Childhood Immunization Resources

Below you can find childhood immunization resources for healthcare professionals, including vaccine schedules and systemwide measures.

Childhood Immunization Education and Training

Comprehensive online modules and in-person skill lab with clinical evaluation highlighting best practices for clinical support staff.

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Clinical Resources

2019 MaineHealth Immunization Objectives

The MaineHealth childhood immunization objectives for children and adolescents served by member-owned pediatric and family medicine practices to be achieved by 2018 are:

  • 62% of children up-to-date on a series of 10 immunizations by their 2nd birthday
  • 55% of adolescents up-to-date on the full HPV vaccine series by their 13th birthday
  • 85% of adolescents up-to-date on 1 Tdap/Td and 1 MCV vaccines by their 13th birthday
The MaineHealth long-term, statewide childhood immunization objective to be achieved by 2021 is to consistently maintain (for 3 of 6 years) an estimated rate of greater than or equal to 85% for Maine 19-35 month olds up-to-date on a series of 7 immunizations, as measured by the National Immunization Survey.

Clinical Improvement Plan (CIP)

A framework for practice and system-level childhood immunization quality improvement to achieve system objectives through:

  • Monthly data collection, analysis and reporting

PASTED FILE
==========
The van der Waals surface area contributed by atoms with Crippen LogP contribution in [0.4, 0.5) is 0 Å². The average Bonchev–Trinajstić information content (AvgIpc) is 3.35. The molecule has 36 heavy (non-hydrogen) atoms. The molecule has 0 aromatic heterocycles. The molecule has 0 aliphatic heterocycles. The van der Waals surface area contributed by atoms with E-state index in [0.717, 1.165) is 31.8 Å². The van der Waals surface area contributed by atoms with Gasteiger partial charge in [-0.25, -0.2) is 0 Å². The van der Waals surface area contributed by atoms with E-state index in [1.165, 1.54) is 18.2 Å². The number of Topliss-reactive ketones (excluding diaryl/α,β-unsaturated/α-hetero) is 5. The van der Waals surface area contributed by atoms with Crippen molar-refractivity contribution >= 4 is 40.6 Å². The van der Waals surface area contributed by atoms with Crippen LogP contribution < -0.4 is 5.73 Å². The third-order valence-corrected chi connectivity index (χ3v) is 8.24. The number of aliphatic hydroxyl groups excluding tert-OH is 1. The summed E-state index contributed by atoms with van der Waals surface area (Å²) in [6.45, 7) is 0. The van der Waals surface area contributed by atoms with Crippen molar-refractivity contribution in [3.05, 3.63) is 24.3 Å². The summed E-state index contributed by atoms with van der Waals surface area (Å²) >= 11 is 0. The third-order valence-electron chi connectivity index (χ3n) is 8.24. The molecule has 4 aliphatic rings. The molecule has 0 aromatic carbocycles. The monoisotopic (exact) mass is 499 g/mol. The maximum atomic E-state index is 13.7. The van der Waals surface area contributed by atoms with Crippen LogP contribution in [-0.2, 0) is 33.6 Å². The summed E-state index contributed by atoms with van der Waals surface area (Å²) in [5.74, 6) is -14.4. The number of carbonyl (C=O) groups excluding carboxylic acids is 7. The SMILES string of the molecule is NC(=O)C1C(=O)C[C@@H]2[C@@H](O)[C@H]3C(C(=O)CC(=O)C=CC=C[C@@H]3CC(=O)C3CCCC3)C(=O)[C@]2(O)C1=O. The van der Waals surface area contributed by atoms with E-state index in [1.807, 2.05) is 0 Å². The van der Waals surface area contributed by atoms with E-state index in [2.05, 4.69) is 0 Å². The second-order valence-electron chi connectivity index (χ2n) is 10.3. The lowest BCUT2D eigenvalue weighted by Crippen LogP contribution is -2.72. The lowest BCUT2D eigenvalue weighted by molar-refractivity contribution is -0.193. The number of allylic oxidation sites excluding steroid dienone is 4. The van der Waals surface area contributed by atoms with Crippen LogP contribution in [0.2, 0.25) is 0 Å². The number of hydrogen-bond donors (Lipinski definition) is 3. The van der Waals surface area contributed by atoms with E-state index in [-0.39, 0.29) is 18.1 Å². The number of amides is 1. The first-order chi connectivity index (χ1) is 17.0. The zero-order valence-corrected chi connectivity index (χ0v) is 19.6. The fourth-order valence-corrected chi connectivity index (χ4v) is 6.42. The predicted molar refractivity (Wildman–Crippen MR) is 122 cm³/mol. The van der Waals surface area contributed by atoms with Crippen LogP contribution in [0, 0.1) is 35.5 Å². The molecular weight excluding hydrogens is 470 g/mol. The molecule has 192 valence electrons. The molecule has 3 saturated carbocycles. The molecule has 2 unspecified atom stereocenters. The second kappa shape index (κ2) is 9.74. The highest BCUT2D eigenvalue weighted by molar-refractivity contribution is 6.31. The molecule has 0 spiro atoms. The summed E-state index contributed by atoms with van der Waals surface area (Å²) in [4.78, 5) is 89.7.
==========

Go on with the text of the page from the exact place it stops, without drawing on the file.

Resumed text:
• Evidence-based tools and resources
  • Practice-level support, including workflow/process mapping and action planning and assistance with data concerns
  • Maintaining an interface between EPIC and the ImmPact immunization registry

Immunizations Schedule for Children, Birth through 18 Years

About These Guidelines

About the Guidelines

The clinical guidelines and policies on this page assist clinicians in standardizing the evaluation, diagnosis, and care of patients, with the goal of achieving optimal outcomes. The guidelines translate national recommendations and the best available evidence into local context.

Adherence to these guidelines should limit unwanted or unintended variation in practice, but guidelines are not meant to be prescriptive. The clinician retains the responsibility to select the appropriate guideline for a particular patient and to use the guideline to the extent that it serves the individual patient.

Any given approach must be carefully considered with each individual patient to ensure that an effective Shared Decision Making process is in place, which reflects the patient's personal wishes, medical history, and family history.

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